The deaf community does not see their hearing impairment as a disability but as a culture which includes a history of discrimination, racial prejudice, and segregation. According to an online transcript,“Through Deaf Eyes” (Weta and Florentine films/Hott productions Inc., 2007) there are thirty-five million Americans that are hard of hearing. Out of the thirty-five million an estimated 300,000 people are completely deaf. There are ninety percent of deaf people who have hearing parents (Halpern, C., 1996). Also, most deaf parents have hearing children. With this being the exemplification, deaf people communicate on a more intimate and significant level with hearing people all their lives. “Deaf people can be found in every ethnic group, every region, and every economic class” (Weta and Florentine films/Hott productions Inc., 2007). The deaf culture and hard of hearing have plenty of arguments and divisions with living in a hearing world without sound however, that absence will be a starting point of an identity within their culture as well as the hearing culture (Weta and Florentine films/Hott productions Inc., 2007).
In today's times, it is possible for a deaf family to characterize themselves as an all American family. For many centuries hearing people classified deafness as a horrendous misfortune. As reported by a historian at the University of Iowa, Doug Baynton, in the early 1800's most of the deaf people in America lived in segregated rural areas from one another, and with little communication with the people around them. “They also had a limited understanding of what they could do – of their own possibilities. People with deaf children really had no idea of what their children could achieve” (Baynton, D., 2007).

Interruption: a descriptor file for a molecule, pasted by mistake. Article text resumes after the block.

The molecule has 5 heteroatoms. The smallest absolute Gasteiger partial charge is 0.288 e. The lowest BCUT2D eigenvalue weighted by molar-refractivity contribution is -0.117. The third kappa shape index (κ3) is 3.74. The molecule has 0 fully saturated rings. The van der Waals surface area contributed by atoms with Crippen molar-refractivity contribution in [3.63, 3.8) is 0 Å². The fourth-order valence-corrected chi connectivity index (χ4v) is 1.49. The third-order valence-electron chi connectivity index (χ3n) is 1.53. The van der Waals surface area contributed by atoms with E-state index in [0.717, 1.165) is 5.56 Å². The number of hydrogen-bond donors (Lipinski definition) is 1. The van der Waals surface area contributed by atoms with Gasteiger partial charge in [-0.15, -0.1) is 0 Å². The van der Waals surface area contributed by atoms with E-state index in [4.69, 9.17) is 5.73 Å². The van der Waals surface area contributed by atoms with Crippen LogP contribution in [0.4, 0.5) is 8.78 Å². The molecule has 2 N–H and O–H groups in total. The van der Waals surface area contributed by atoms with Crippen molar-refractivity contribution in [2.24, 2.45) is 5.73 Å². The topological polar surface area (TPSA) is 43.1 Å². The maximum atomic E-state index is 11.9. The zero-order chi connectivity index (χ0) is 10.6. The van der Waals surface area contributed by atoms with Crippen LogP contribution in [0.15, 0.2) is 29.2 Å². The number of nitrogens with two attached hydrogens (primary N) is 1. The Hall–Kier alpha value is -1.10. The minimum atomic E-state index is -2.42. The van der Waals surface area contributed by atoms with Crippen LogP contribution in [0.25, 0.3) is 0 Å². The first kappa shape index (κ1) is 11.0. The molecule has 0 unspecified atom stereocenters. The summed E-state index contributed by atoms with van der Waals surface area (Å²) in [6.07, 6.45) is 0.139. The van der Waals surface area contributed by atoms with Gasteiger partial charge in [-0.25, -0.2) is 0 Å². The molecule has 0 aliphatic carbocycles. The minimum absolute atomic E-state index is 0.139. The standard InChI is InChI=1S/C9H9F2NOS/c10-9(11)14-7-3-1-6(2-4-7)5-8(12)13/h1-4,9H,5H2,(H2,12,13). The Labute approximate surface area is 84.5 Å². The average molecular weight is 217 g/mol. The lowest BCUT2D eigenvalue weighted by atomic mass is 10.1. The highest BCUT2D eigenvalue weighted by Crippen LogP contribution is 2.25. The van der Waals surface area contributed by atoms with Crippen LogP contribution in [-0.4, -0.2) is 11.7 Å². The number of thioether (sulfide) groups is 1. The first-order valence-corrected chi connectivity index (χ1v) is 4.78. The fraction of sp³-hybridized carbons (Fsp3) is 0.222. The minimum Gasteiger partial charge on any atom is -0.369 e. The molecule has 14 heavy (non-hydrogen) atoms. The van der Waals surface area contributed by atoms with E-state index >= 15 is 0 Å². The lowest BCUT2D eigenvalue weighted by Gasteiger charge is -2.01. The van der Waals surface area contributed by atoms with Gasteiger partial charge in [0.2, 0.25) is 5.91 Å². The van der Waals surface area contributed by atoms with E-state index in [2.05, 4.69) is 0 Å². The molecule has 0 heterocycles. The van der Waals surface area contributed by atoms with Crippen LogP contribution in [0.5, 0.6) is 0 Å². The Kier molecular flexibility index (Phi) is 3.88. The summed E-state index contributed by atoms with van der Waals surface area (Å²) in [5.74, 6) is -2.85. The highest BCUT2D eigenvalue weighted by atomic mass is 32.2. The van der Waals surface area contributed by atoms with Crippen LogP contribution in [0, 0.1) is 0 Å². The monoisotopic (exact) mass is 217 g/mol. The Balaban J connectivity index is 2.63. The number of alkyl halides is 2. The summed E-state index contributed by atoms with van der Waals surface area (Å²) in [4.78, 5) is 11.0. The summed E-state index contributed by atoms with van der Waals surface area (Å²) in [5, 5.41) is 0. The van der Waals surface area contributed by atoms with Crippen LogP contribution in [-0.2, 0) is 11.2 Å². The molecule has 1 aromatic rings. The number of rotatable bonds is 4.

There were very few Americans that looked beyond the stereotype, for the possibilities of deaf people being educated (Weta and Florentine films/Hott productions Inc., 2007). According to an online journal by Carla A. Halpern, in 1817, a Connecticut clergyman named Thomas Hopkins Gallaudet, opened the first permanent school for the deaf in Hartford (Halpern, C., 1996). This deaf school was for American children which only had seven students and a head teacher by the name of Laurent Clerc. Clec was from the Paris Institution for the Deaf and had been deaf since infancy. He bought to the United States a nonverbal form of communication known as French sign language (Halpern, C., 1996).
The technique that Clerc taught was by the use of his hands, which he communicated with French sign language, blended with a bit of signs used by students in the United States. To Gallaudet the language was a inspiration which he called it, “Highly poetical” (Weta and Florentine films/Hott productions Inc., 2007), but to Clerc and many of the deaf people, the using of sign was natural and useful. This was a result of a created acculturated nonverbal language known as American Sign Language (ASL). As new schools for the deaf spread west and...